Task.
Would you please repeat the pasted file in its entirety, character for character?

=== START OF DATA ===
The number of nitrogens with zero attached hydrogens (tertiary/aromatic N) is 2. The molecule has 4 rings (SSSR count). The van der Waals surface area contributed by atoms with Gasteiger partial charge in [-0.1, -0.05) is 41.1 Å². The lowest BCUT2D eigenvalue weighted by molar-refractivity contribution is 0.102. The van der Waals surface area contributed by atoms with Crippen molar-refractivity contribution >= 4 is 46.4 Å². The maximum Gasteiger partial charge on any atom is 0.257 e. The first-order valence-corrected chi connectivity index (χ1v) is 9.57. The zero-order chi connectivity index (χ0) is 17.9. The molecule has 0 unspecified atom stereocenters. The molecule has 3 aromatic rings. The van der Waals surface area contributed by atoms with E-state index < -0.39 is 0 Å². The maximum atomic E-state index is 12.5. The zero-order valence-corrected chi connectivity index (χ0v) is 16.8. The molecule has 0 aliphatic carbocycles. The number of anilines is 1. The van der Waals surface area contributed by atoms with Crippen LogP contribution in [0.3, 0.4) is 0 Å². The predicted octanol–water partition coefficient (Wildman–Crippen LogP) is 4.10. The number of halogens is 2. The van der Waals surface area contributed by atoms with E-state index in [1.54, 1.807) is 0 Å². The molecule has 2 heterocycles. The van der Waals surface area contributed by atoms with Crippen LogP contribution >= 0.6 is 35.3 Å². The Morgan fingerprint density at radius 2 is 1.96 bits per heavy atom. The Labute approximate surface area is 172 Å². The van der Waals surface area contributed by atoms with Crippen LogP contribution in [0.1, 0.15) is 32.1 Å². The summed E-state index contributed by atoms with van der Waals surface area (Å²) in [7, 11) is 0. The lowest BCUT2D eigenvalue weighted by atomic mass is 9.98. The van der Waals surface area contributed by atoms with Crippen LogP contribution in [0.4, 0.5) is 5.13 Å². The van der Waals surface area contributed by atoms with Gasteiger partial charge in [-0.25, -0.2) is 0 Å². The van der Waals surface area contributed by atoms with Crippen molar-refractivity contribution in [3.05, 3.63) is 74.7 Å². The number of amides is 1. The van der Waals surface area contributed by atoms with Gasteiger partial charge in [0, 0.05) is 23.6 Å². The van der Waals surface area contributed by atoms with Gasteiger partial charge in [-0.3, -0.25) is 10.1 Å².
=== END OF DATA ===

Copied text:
The number of nitrogens with zero attached hydrogens (tertiary/aromatic N) is 2. The molecule has 4 rings (SSSR count). The van der Waals surface area contributed by atoms with Gasteiger partial charge in [-0.1, -0.05) is 41.1 Å². The lowest BCUT2D eigenvalue weighted by molar-refractivity contribution is 0.102. The van der Waals surface area contributed by atoms with Crippen molar-refractivity contribution >= 4 is 46.4 Å². The maximum Gasteiger partial charge on any atom is 0.257 e. The first-order valence-corrected chi connectivity index (χ1v) is 9.57. The zero-order chi connectivity index (χ0) is 17.9. The molecule has 0 unspecified atom stereocenters. The molecule has 3 aromatic rings. The van der Waals surface area contributed by atoms with E-state index < -0.39 is 0 Å². The maximum atomic E-state index is 12.5. The zero-order valence-corrected chi connectivity index (χ0v) is 16.8. The molecule has 0 aliphatic carbocycles. The number of anilines is 1. The van der Waals surface area contributed by atoms with Crippen LogP contribution in [0.3, 0.4) is 0 Å². The predicted octanol–water partition coefficient (Wildman–Crippen LogP) is 4.10. The number of halogens is 2. The van der Waals surface area contributed by atoms with E-state index in [1.54, 1.807) is 0 Å². The molecule has 2 heterocycles. The van der Waals surface area contributed by atoms with Crippen LogP contribution >= 0.6 is 35.3 Å². The Morgan fingerprint density at radius 2 is 1.96 bits per heavy atom. The Labute approximate surface area is 172 Å². The van der Waals surface area contributed by atoms with Crippen LogP contribution in [0.1, 0.15) is 32.1 Å². The summed E-state index contributed by atoms with van der Waals surface area (Å²) in [7, 11) is 0. The lowest BCUT2D eigenvalue weighted by atomic mass is 9.98. The van der Waals surface area contributed by atoms with Crippen LogP contribution in [0.4, 0.5) is 5.13 Å². The van der Waals surface area contributed by atoms with Gasteiger partial charge in [-0.25, -0.2) is 0 Å². The van der Waals surface area contributed by atoms with Crippen molar-refractivity contribution in [3.05, 3.63) is 74.7 Å². The number of amides is 1. The van der Waals surface area contributed by atoms with Gasteiger partial charge in [0, 0.05) is 23.6 Å². The van der Waals surface area contributed by atoms with Gasteiger partial charge in [-0.3, -0.25) is 10.1 Å².